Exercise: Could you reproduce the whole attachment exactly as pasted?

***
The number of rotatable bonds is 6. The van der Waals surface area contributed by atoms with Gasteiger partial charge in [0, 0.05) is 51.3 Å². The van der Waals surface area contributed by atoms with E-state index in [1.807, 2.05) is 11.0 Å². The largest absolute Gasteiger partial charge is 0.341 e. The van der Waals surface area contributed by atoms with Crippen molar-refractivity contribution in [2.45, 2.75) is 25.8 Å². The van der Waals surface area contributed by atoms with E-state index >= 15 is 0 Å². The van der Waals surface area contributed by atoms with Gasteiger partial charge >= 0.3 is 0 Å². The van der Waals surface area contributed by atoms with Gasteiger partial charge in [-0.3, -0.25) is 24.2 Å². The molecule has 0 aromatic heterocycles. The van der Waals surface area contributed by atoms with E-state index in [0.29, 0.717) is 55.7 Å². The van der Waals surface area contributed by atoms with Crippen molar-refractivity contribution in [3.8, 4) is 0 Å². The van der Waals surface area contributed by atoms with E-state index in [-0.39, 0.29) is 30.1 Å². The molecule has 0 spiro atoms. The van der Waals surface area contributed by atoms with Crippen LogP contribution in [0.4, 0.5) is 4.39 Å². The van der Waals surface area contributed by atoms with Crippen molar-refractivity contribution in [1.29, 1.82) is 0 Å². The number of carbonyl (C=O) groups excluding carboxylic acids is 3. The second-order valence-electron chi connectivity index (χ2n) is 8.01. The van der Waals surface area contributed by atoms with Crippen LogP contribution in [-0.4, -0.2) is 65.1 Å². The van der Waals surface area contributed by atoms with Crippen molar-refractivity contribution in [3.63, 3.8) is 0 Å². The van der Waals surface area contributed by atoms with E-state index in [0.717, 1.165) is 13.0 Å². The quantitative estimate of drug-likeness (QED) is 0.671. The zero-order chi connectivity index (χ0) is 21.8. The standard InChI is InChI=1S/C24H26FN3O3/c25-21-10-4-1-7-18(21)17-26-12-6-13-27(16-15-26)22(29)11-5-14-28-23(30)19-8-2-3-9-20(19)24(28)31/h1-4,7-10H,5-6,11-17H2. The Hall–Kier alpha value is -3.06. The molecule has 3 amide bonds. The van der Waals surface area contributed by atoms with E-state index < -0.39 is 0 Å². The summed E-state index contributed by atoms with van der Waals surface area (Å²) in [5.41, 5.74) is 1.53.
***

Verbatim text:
The number of rotatable bonds is 6. The van der Waals surface area contributed by atoms with Gasteiger partial charge in [0, 0.05) is 51.3 Å². The van der Waals surface area contributed by atoms with E-state index in [1.807, 2.05) is 11.0 Å². The largest absolute Gasteiger partial charge is 0.341 e. The van der Waals surface area contributed by atoms with Crippen molar-refractivity contribution in [2.45, 2.75) is 25.8 Å². The van der Waals surface area contributed by atoms with E-state index >= 15 is 0 Å². The van der Waals surface area contributed by atoms with Gasteiger partial charge >= 0.3 is 0 Å². The van der Waals surface area contributed by atoms with Gasteiger partial charge in [-0.3, -0.25) is 24.2 Å². The molecule has 0 aromatic heterocycles. The van der Waals surface area contributed by atoms with E-state index in [0.29, 0.717) is 55.7 Å². The van der Waals surface area contributed by atoms with Crippen molar-refractivity contribution in [3.8, 4) is 0 Å². The van der Waals surface area contributed by atoms with E-state index in [-0.39, 0.29) is 30.1 Å². The molecule has 0 spiro atoms. The van der Waals surface area contributed by atoms with Crippen LogP contribution in [0.4, 0.5) is 4.39 Å². The van der Waals surface area contributed by atoms with Crippen molar-refractivity contribution in [1.29, 1.82) is 0 Å². The number of carbonyl (C=O) groups excluding carboxylic acids is 3. The second-order valence-electron chi connectivity index (χ2n) is 8.01. The van der Waals surface area contributed by atoms with Crippen LogP contribution in [-0.4, -0.2) is 65.1 Å². The van der Waals surface area contributed by atoms with Crippen molar-refractivity contribution in [3.63, 3.8) is 0 Å². The van der Waals surface area contributed by atoms with E-state index in [0.717, 1.165) is 13.0 Å². The quantitative estimate of drug-likeness (QED) is 0.671. The zero-order chi connectivity index (χ0) is 21.8. The standard InChI is InChI=1S/C24H26FN3O3/c25-21-10-4-1-7-18(21)17-26-12-6-13-27(16-15-26)22(29)11-5-14-28-23(30)19-8-2-3-9-20(19)24(28)31/h1-4,7-10H,5-6,11-17H2. The Hall–Kier alpha value is -3.06. The molecule has 3 amide bonds. The van der Waals surface area contributed by atoms with E-state index < -0.39 is 0 Å². The summed E-state index contributed by atoms with van der Waals surface area (Å²) in [5.41, 5.74) is 1.53.